Published December 20, 2016 This content is archived.
In the same way that a church bell resonates after it’s struck, the molecules that comprise the world around us vibrate in specific patterns.
These tiny tremors, invisible to the naked eye, support life: They enable proteins in the human body to change shape quickly, a necessity for performing critical biological functions. And in plants, the motions are thought to be involved in photosynthesis.
Research on molecular vibrations could open new avenues for drug development and artificial energy harvesting. But historically, these pulses and palpitations have been very hard to study.
UB physicist Andrea Markelz is hoping to change that.
Markelz, a top expert in the field, has received three new grants totaling more than $1.35 million to probe the nature of protein vibrations and to develop instrumentation that will enable other researchers to do the same.
“What’s really exciting to me is that in nature, these vibrations — these protein dynamics — have been optimized to improve how organisms function,” Markelz says. “So what can we learn from nature, and how can we use the principles established by nature to develop new technologies?”
Markelz’ new funding — from the National Science Foundation (NSF) and the U.S. Department of Energy (DOE) — will support the following work:
Measuring the motion of photosynthesis proteins
Funding agency: DOE
Grant amount: $339,998
Project details: In this project, Markelz and her team will measure the vibrations of proteins involved in photosynthesis, the life-sustaining process that allows plants and some bacteria to convert sunlight into the chemical energy that fuels an organism’s day-to-day activities. The scientists will describe the vibrations of molecules that help shuttle energy from one part of an organism to another during photosynthesis, and analyze how these oscillations make photosynthesis more effective. The research could spur the development of organic solar cells that harvest sunlight efficiently.
Pinpointing the movements of important proteins
Funding agency: NSF
Grant amount: $615,646
Project details: In this project, Markelz and partners will identify the motions of proteins that carry out vital biological functions. The team will look at photoactive yellow protein (PYP), which is thought to influence how photosynthesizing bacteria called cyanobacteria respond to light, and dihydrofolate reductase, which helps to regulate the levels of chemicals involved in cell growth and proliferation in various organisms. The project will examine how the motions of these molecules impact their function within organisms, providing information on how proteins can change their shape so efficiently — a crucial step toward developing pharmaceuticals that inhibit or take advantage of protein vibrations to treat disease.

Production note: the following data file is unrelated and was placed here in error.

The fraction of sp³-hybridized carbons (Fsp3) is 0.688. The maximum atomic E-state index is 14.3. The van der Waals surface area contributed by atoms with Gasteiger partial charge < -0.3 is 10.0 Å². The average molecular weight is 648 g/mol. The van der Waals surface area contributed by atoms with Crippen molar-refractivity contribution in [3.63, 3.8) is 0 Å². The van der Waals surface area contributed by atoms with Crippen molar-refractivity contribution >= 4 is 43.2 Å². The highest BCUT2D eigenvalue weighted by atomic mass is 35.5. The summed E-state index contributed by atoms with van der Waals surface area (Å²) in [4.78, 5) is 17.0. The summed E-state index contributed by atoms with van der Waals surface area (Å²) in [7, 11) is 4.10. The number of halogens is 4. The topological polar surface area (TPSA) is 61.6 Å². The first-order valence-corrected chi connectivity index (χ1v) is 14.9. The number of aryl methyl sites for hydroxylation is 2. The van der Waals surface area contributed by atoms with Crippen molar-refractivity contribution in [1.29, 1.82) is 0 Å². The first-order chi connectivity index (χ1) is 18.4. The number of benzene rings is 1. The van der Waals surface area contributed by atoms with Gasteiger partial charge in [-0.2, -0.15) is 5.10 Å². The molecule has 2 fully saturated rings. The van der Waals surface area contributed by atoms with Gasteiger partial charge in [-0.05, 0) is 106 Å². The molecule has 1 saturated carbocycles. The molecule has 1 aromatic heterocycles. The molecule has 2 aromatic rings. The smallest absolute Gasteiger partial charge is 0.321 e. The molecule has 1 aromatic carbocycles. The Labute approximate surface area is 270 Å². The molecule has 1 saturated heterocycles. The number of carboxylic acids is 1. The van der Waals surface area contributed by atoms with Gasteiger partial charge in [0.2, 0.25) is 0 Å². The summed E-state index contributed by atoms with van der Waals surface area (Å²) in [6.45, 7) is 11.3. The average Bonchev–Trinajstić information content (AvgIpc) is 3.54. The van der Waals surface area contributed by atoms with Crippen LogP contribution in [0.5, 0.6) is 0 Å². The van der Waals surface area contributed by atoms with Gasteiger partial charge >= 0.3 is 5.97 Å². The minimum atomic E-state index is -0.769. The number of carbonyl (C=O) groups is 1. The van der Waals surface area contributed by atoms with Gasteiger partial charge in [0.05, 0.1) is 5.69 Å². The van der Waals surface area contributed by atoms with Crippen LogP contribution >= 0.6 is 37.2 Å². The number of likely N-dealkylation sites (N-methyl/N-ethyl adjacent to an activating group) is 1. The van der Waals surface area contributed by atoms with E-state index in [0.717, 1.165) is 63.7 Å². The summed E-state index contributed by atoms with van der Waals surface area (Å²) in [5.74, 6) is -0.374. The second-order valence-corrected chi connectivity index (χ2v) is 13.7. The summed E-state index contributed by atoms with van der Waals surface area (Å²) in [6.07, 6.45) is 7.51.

Collaborators include researchers at the Hauptman-Woodward Medical Research Institute; Oklahoma State University; the University of California, Santa Barbara; and the University of Wisconsin-Milwaukee. This work was previously supported by UB seed funding for the National Science Foundation Biology with X-ray Free Electron Lasers (BioXFEL) Science and Technology Center, a national partnership between institutions that is headquartered at UB.
Creating a turnkey instrument for measuring molecular vibrations
Funding agency: NSF
Grant amount: $395,534
Project details: This funding will allow Markelz to develop an instrument that researchers around the world can use to measure the vibrations of proteins and other large molecules. She led a team that produced a terahertz microscope that is capable of making measurements that isolate specific vibrations, and her goal is to expand on this work by building an instrument with similar capabilities that is easier to replicate and maintain. While other methods exist to study molecular vibrations, these methods provide a coarse overview of the vibrations and require extremely dry and cold environments and expensive facilities.
The technique the Markelz group developed is called anisotropy terahertz microscopy (ATM) and it gives researchers the unprecedented ability to isolate vibrations moving in specific directions. The technique is table-top and typically performed at room temperature. The method involves shining terahertz light on a molecule, then measuring the frequencies of light the molecule absorbs (this works because molecules vibrate at the same frequency as the light they absorb). The goal is to commercialize an easy-to-use ATM instrument, greatly expanding the capacity of the scientific community to conduct research on molecular vibrations.
This work was previously supported by the Bruce Holm Memorial Catalyst Fund at UB. UB’s Technology Transfer office has invested in patenting the technology and is now seeking an industry partner to commercialize the instrument. A patent application has been filed with the U.S. Patent and Trademark Office.